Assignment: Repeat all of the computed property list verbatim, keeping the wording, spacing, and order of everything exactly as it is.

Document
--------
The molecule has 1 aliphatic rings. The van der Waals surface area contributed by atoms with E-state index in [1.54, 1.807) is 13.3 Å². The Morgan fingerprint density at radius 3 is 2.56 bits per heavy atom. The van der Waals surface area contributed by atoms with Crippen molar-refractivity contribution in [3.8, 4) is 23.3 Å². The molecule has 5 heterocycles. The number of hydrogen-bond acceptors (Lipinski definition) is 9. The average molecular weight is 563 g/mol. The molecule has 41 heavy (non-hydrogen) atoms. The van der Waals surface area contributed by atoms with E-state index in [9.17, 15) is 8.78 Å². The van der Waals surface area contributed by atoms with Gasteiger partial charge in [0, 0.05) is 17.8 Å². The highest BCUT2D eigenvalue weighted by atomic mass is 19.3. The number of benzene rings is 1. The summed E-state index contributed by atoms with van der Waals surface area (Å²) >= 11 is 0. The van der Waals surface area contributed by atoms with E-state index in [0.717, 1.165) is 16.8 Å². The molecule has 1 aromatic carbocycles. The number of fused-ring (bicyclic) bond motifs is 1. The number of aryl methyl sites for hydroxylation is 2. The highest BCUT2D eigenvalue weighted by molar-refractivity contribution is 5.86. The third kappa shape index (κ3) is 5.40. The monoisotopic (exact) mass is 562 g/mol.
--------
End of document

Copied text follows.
The molecule has 1 aliphatic rings. The van der Waals surface area contributed by atoms with E-state index in [1.54, 1.807) is 13.3 Å². The Morgan fingerprint density at radius 3 is 2.56 bits per heavy atom. The van der Waals surface area contributed by atoms with Crippen molar-refractivity contribution in [3.8, 4) is 23.3 Å². The molecule has 5 heterocycles. The number of hydrogen-bond acceptors (Lipinski definition) is 9. The average molecular weight is 563 g/mol. The molecule has 41 heavy (non-hydrogen) atoms. The van der Waals surface area contributed by atoms with E-state index in [9.17, 15) is 8.78 Å². The van der Waals surface area contributed by atoms with Gasteiger partial charge in [0, 0.05) is 17.8 Å². The highest BCUT2D eigenvalue weighted by atomic mass is 19.3. The number of benzene rings is 1. The summed E-state index contributed by atoms with van der Waals surface area (Å²) >= 11 is 0. The van der Waals surface area contributed by atoms with E-state index in [0.717, 1.165) is 16.8 Å². The molecule has 1 aromatic carbocycles. The number of fused-ring (bicyclic) bond motifs is 1. The number of aryl methyl sites for hydroxylation is 2. The highest BCUT2D eigenvalue weighted by molar-refractivity contribution is 5.86. The third kappa shape index (κ3) is 5.40. The monoisotopic (exact) mass is 562 g/mol.